Romantic Love: A Patriarchal Ploy
February 14. It’s that time of year again. I remember it from days gone by. Wondering if I had far-off, unknown admirers who’d suddenly find bravery within and send me a card. Feeling the wistful disappointment when looking at an empty mat after the post had been. As a child, I made my mum a card and gave it to her and she said: “Someone loves me”. During some years, there were cute cards from my cats (yes it was my mum in return). For many years, there was a build up of suspense that, maybe, this year would be the year when a boy would notice I exist. Romantically. I was, after all, continuously sexually objectified in the street and that’s almost the same thing, isn’t it? It was easy-peasy after I started dating women. I got valentines cards without fail and flowers and presents at any time because most women have romance in their bones. Their very conditioning.
Ok stop right there. Let’s look at this. If there’s something women are encouraged to easily do but men aren’t then we can almost guarantee it’s something which works against women, not for them.
In many cultures, including where I live in the UK, “romantic love” is a cornerstone of compulsory heterosexuality. From as soon as we can understand words, we’re given messages about marriage, motherhood and romance. Jokes are made about the 3 year old boy down the road marrying us one day. We’re asked repeatedly who we want to marry when we grow up. It’s instilled in us, from birth, that our primary aim in life should be finding a male “soul-mate” who we can look after and live happily ever after with. If we don’t get that reinforcement often enough at home, then children’s fairy books make damned sure there’s back-up when required. Gender socialization starts from birth and we are read, as soon as possible, books which tell us about our place in the world as servers of men.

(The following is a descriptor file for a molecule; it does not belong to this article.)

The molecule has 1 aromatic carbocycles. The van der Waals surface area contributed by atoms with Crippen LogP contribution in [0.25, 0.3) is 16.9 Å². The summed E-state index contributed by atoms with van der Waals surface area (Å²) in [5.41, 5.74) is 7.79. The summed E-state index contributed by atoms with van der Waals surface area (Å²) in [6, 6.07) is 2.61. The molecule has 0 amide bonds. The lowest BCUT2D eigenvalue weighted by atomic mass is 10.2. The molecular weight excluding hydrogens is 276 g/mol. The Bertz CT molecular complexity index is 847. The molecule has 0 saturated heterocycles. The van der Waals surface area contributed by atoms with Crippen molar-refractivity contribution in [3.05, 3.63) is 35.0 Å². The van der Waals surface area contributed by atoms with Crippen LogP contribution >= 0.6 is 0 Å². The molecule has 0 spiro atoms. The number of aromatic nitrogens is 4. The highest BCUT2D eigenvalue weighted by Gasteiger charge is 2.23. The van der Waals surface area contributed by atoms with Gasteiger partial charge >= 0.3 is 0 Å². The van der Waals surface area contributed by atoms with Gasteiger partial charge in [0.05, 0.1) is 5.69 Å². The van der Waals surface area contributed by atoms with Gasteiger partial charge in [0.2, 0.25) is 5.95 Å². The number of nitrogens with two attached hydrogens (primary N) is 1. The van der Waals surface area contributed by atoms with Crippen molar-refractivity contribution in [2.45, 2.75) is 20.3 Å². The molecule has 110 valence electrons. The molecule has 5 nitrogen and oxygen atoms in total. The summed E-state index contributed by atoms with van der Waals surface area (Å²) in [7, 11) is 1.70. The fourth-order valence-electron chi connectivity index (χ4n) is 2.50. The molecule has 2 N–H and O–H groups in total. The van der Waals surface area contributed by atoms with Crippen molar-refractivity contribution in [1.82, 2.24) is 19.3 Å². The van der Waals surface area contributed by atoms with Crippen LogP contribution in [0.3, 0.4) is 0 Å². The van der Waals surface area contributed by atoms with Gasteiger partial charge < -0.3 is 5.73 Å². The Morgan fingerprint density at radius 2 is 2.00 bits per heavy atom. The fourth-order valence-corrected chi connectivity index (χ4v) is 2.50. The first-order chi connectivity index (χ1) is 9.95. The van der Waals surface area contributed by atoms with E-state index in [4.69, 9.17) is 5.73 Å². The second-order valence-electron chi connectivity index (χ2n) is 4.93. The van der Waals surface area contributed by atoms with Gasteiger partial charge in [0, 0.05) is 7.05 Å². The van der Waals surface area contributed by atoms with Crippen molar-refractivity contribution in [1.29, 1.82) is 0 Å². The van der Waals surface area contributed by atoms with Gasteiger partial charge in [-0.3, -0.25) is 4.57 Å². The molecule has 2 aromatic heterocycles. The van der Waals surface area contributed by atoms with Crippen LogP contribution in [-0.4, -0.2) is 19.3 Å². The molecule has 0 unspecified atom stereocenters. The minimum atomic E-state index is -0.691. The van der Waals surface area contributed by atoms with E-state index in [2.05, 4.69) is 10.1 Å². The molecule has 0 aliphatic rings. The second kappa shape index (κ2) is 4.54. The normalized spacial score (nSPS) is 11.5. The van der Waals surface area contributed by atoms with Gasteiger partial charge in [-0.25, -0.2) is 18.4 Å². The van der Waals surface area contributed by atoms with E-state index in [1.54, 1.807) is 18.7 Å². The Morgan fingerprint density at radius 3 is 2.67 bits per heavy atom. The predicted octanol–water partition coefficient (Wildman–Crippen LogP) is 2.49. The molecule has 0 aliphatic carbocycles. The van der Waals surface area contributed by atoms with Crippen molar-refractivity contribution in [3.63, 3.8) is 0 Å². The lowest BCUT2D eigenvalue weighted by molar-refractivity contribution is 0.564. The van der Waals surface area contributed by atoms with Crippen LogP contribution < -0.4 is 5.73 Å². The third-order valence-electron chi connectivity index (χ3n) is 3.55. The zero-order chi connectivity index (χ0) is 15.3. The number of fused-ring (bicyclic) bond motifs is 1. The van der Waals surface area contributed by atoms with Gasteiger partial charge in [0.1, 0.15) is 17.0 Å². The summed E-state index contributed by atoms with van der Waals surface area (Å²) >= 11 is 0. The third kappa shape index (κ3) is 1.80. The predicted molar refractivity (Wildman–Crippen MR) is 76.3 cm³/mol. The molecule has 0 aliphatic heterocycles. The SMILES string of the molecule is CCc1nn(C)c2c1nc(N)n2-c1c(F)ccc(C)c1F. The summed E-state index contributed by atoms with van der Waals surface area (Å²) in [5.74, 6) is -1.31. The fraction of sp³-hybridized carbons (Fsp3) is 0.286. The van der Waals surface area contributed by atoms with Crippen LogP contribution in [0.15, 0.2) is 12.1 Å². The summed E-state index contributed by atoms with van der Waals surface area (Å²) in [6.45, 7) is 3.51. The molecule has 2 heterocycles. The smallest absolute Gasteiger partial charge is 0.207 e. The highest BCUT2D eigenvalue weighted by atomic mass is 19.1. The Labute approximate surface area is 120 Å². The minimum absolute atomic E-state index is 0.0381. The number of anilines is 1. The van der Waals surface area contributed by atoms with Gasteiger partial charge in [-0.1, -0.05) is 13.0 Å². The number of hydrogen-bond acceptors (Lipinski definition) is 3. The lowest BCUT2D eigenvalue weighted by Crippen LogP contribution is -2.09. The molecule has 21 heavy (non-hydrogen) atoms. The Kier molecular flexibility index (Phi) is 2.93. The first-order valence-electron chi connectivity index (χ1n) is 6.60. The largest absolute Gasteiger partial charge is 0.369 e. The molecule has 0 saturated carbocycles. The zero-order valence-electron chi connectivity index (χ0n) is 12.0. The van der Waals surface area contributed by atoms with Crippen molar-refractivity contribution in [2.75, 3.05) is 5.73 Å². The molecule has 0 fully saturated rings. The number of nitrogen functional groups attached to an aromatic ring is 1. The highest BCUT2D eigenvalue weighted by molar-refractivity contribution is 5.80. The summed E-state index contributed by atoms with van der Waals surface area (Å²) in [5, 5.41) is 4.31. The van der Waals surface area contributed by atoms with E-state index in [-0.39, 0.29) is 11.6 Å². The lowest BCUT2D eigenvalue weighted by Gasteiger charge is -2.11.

On the surface, perhaps, it all might seem innocent enough, if you’re prepared to accept this kind of propaganda at face-value. It’s only when we look deeper, from a radical feminist lens, we see the sinister implications of how “romantic love” works.
Centuries ago, women were controlled through economics; forced to be financially dependent on the patriarch. The only way they could survive was to be sold to the next patriarch (middle/upper class women) or to find a patriarch who had a chance of earning an income (poor/working class women). This form of control continues to exist but now needs strong back-up given that (some) women can earn a living wage based on their own training, education and skills.
That back-up is romantic myths. The idea that there is a man out there for all of us, who will love us, protect us, and nurture us. Forever. We have feedback that this must be true through the magazines we read, the books we buy and the films we see. Without fail, happy, successful heterosexual partnerships are mirrored back to us. On the rare occasions this is not the case, it is made clear these are exceptions in life, not the norm.
Who can blame women, then, when we naively seek “romantic love” which we think of as mutually nurturing, caring, emotionally equal relationships? Online dating sites are full of promise for the female romantic. Women seek connections and men seek casual fucks with sexually objectified women who, they believe, will be just like the tortured women in the porn they consume.
Our deeply conditioned belief in “romantic love” keeps us in abusive relationships. We look for deeper meanings, we say that “he loves me really” when he fails to live up to any kind of basic human standard, or “I can change him”. A belief in “romantic love” overrides experiences of beatings, rapes and psychological torture. We will find it, no matter what. We must. All the messages we have received from birth tells us it is there – what is wrong with us that we can’t find it? We are taught we are incomplete human beings without the love of a man. We must suffer in the hope that one day we might be given it. For real.
It is a Stockholm technique to keep females, as a class, trapped inside compulsory heterosexuality. Compulsory heterosexuality is designed to benefit men, as a class, at the expense of women, as a class. Imprisoning women or putting us in cages, will not work because we need to be free to carry out errands. They invented “romantic love”, instead, as a psychological cage with the aim of keeping us in our places until death.
As poverty bites hard in 2013, and as the welfare state shrinks, more and more women will be forced back into the home and into economic and financial dependency on men. Logic wouldn’t keep a slave as an unpaid drudge, meeting the financial, emotional, sexual and practical demands of men within the confines of compulsory heterosexuality. “Romantic love”, however, will fare so much better than a ball and chain.